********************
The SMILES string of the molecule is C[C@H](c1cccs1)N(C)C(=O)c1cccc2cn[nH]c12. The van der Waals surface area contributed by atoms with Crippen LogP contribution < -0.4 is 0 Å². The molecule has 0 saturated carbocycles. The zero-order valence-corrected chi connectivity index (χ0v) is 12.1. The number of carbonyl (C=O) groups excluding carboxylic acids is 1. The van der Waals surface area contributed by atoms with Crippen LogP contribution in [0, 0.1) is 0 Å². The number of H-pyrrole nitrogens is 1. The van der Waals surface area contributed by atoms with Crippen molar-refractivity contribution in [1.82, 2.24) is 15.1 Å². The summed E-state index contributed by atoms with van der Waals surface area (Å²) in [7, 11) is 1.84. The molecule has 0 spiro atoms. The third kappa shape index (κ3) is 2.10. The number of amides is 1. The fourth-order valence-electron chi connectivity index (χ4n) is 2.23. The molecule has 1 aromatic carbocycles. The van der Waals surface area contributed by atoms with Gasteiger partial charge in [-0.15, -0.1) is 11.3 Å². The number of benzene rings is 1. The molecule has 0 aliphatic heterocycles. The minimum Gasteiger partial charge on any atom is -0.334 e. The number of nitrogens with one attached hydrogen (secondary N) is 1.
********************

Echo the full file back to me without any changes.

The SMILES string of the molecule is C[C@H](c1cccs1)N(C)C(=O)c1cccc2cn[nH]c12. The van der Waals surface area contributed by atoms with Crippen LogP contribution < -0.4 is 0 Å². The molecule has 0 saturated carbocycles. The zero-order valence-corrected chi connectivity index (χ0v) is 12.1. The number of carbonyl (C=O) groups excluding carboxylic acids is 1. The van der Waals surface area contributed by atoms with Crippen LogP contribution in [0, 0.1) is 0 Å². The number of H-pyrrole nitrogens is 1. The van der Waals surface area contributed by atoms with Crippen molar-refractivity contribution in [1.82, 2.24) is 15.1 Å². The summed E-state index contributed by atoms with van der Waals surface area (Å²) in [7, 11) is 1.84. The molecule has 0 spiro atoms. The third kappa shape index (κ3) is 2.10. The number of amides is 1. The fourth-order valence-electron chi connectivity index (χ4n) is 2.23. The molecule has 1 aromatic carbocycles. The van der Waals surface area contributed by atoms with Gasteiger partial charge in [-0.15, -0.1) is 11.3 Å². The number of benzene rings is 1. The molecule has 0 aliphatic heterocycles. The minimum Gasteiger partial charge on any atom is -0.334 e. The number of nitrogens with one attached hydrogen (secondary N) is 1.